Kozak’s ribosome scanning hypothesis for translation in eukaryotes

  • In 1983, Marilyn Kozak proposed a hypothesis for initiation of translation by eukaryotic ribosome. 
  • According to this hypothesis, the 40S smaller subunit of a eukaryotic ribosome with its associated met-tRNA moves down the mRNA from the 5′ end, until it encounters the first AUG. 
  • At this point, the 60S subunits join and the translation begins. 
  • The 80S ribosome, after reaching termination, releases protein and dissociates in two subunits.

Protein Synthesis Process

The overall mechanism of protein synthesis in eukaryotes is basically the same as in prokaryotes.

However, there are some significant differences:

  • Whereas a prokaryotic ribosome has a sedimentation coefficient of the 70S and subunits of 30S and 50S, a eukaryotic ribosome has a sedimentation coefficient of 80S with subunits of 40S and 60S.
  • The composition of eukaryotic ribosomal subunits is also more complex than prokaryotic subunits but the function of each subunit is essentially the same as in prokaryotes.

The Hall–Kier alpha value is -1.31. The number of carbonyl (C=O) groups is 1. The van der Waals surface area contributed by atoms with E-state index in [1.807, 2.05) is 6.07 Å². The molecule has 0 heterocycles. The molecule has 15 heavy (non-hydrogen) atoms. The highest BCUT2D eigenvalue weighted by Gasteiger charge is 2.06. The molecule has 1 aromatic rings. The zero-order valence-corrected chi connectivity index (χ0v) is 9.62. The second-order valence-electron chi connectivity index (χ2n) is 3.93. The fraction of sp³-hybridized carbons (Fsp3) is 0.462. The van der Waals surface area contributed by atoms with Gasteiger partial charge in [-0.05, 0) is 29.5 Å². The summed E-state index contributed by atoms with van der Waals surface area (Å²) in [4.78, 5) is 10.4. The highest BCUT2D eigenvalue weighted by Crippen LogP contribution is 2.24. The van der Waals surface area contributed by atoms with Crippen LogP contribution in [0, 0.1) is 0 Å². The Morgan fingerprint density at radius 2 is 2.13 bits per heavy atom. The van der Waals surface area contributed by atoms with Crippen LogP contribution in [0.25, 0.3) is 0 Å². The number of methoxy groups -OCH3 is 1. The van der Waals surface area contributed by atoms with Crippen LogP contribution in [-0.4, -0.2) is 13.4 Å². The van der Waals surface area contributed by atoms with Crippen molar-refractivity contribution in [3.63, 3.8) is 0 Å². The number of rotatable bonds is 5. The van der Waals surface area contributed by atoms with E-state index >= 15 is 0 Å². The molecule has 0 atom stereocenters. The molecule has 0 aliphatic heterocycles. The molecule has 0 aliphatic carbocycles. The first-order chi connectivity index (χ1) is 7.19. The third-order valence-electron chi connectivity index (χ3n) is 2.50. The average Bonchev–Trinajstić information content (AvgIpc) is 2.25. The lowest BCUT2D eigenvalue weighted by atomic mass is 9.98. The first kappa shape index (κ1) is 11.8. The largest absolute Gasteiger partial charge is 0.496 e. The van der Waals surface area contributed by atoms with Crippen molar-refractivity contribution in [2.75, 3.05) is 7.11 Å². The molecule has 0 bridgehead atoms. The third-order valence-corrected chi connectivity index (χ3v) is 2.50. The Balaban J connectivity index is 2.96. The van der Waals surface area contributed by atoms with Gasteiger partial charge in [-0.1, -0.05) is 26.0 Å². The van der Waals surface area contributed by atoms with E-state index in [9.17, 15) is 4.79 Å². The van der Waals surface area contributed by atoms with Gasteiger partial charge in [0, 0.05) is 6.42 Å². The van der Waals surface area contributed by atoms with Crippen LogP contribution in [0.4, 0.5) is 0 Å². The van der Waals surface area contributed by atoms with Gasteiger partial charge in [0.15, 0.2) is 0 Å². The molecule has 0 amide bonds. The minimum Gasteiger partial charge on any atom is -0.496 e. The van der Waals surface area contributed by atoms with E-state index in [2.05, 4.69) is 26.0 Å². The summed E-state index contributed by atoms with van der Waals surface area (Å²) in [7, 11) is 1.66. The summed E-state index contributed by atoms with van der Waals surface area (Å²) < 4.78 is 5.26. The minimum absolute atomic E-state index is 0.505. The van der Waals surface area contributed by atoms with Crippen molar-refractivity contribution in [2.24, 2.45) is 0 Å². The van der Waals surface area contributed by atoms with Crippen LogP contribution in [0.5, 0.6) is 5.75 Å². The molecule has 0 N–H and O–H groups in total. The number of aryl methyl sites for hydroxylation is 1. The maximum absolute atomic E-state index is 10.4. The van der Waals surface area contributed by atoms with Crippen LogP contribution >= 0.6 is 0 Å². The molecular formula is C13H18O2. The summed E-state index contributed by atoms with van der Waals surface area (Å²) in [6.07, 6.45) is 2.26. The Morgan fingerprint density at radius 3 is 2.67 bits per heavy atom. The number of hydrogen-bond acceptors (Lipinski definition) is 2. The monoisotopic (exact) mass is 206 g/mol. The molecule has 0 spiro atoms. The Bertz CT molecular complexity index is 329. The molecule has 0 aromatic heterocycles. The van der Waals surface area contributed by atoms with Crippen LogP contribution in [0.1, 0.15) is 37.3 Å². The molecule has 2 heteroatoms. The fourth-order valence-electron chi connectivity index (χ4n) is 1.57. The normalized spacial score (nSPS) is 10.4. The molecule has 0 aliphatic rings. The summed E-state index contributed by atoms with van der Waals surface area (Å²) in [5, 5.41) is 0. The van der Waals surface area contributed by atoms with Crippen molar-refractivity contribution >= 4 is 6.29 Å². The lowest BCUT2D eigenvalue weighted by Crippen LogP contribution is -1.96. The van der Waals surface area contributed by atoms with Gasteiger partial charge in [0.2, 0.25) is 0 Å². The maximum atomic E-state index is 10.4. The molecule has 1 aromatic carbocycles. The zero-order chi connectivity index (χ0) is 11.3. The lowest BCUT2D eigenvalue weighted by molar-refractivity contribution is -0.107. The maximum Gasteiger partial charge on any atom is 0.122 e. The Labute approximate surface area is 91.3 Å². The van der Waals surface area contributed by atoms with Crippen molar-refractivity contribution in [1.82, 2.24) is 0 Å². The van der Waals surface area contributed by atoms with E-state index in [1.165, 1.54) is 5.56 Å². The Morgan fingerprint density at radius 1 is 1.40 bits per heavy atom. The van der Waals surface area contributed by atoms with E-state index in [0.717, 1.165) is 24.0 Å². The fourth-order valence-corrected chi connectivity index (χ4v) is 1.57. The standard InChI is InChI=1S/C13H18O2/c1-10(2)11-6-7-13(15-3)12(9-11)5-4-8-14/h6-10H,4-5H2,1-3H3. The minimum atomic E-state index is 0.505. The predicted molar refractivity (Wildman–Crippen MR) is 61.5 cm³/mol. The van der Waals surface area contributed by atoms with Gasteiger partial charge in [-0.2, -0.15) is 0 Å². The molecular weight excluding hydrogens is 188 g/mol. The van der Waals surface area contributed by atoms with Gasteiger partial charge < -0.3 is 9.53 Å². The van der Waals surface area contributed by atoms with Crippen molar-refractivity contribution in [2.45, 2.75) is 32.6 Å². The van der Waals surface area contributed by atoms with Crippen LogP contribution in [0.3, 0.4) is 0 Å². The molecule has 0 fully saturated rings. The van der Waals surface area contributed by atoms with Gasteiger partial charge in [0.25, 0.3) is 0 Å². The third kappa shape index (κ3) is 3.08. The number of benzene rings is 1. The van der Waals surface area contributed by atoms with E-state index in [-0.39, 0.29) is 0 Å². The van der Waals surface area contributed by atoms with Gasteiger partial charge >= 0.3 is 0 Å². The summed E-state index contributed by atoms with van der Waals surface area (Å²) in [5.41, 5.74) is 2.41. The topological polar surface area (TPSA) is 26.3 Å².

• In eukaryotes, each mRNA is monocistronic, that is, discounting any subsequent post-translational cleavage reactions that may occur; the mRNA encodes a single protein. In prokaryotes, many mRNAs are polycistronic, that is they encode several proteins. Each coding sequence in a prokaryotic mRNA has its own initiation and termination codons.
  • Initiation of protein synthesis in eukaryotes requires at least nine distinct eukaryotic initiation factors (eIFs) compared with the three initiation factors (IFs) in prokaryotes.
  • In eukaryotes, the initiating amino acid is methionine, not N-formylmethionine as in prokaryotes.
  • As in prokaryotes, a special initiator tRNA is required for initiation and is distinct from the tRNA that recognizes and binds to codons for methionine at internal positions in the mRNA. When charged with methionine ready to begin initiation, this is known as Met-tRNAimet
  • The main difference between initiation of translation in prokaryotes and eukaryotes is that in bacteria, a Shine–Dalgarno sequence lies 5’ to the AUG initiation codon and is the binding site for the 30S ribosomal subunit.